If popular, we’ll continue with future editions and will endeavor to be all-inclusive with many more companies and products represented.
My thanks to the following founding members of the FDTJ volunteer team: Team Captain Arato Ogura, Yasuaki Mitsuwa, Yasuhika Mikami, Abe Tomonori, Masako Misaki, Shuji Nagata, Seiji Nakajima, and many more.
These latest specs did not make it to print or PDF in time for the Camerimage and InterBEE Japanese editions. I’ll update the PDFs when I can.
For the ARRI Alexa 65, David Zucker writes — please note:
Meet Masahiro Hosoi, Sony Designer of the 28-135mm f/4 Full Frame (24x36mm) Zoom Lens. It could be what you would call “disruptive technology.” How can a 35mm cine zoom have a suggested price of a mere $2,500 when it ships in December? Admittedly, it comes in Sony E-mount only (18mm flange focal depth.) It will be the “kit lens” for the new Super35mm format Sony FS-7 digital camera, and is already a darling of the full-frame (24x35mm) A7S world.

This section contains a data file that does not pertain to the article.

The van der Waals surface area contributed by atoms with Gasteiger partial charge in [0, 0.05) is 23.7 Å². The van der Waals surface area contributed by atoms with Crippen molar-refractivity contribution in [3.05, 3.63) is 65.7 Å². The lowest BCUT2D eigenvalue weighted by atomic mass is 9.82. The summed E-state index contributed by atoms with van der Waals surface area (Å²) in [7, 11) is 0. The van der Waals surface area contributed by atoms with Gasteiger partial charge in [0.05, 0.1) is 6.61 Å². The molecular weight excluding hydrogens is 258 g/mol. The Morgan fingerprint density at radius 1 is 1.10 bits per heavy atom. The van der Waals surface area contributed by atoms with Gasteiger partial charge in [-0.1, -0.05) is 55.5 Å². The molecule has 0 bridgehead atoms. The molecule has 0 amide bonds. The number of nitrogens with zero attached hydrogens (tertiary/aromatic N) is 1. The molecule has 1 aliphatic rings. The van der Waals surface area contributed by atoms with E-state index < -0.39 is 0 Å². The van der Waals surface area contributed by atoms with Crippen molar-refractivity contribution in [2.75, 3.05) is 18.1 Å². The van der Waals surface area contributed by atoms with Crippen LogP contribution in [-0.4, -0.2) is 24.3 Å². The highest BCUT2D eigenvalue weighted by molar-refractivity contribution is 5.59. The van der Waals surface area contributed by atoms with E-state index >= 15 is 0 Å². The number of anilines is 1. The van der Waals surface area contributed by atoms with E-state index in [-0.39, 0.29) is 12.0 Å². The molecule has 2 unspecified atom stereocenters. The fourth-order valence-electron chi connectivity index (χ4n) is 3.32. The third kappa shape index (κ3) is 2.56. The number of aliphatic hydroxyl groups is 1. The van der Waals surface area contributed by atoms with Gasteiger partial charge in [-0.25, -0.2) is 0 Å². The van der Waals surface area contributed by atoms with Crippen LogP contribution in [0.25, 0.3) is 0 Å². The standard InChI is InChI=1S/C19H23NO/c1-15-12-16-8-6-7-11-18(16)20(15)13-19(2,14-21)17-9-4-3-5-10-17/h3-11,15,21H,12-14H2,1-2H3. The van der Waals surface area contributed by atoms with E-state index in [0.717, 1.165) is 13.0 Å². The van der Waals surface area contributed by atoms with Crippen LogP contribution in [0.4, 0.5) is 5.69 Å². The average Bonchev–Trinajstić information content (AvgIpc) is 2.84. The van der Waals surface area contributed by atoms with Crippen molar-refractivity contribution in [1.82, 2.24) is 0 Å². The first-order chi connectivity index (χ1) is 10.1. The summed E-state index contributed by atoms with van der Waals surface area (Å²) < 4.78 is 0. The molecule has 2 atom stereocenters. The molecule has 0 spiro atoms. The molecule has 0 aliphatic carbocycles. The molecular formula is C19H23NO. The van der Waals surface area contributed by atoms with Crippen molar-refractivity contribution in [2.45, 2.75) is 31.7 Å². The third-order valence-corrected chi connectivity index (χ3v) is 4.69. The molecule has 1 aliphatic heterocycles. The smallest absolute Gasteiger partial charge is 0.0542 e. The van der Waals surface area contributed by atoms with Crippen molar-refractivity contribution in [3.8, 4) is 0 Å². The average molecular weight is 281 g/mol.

Focus can be switched from auto to manual by sliding the focus ring forward or back. A linear autofocus motor is extremely quiet–no gears to make noise. SSM (Super Sonic wave Motors) are used for quiet zooms and iris control. The 28-135 uses double aspherics — aspheric surfaces on both sides of a lens element.
Juan Martinez and Tatsuro Kurachi dream of lenses. Could they be dreaming of the next model–perhaps one that covers 18-100 mm?
By Jacques Lipkau Goyard
“Cinema in India is like brushing your teeth in the morning. You can’t escape it,” says Bollywood superstar Shahrukh Khan. (Brush with bottled water or beer.) Mr. Khan is right, considering the vast number of people who flocked to Broadcast India 2014 at the Bombay Convention Centre in Goregaon on October 15th to 17th. The show had around 20,000 visitors – as in 2013 – making it again one of the most well-attended and successful Broadcast India shows to date.
This is India’s major exhibition dedicated to the entertainment and broadcast industries, showcasing the world’s leading companies with their latest technologies for Digital Cinema, shooting, broadcast, cameras, camera supports, lights, audio and mobile television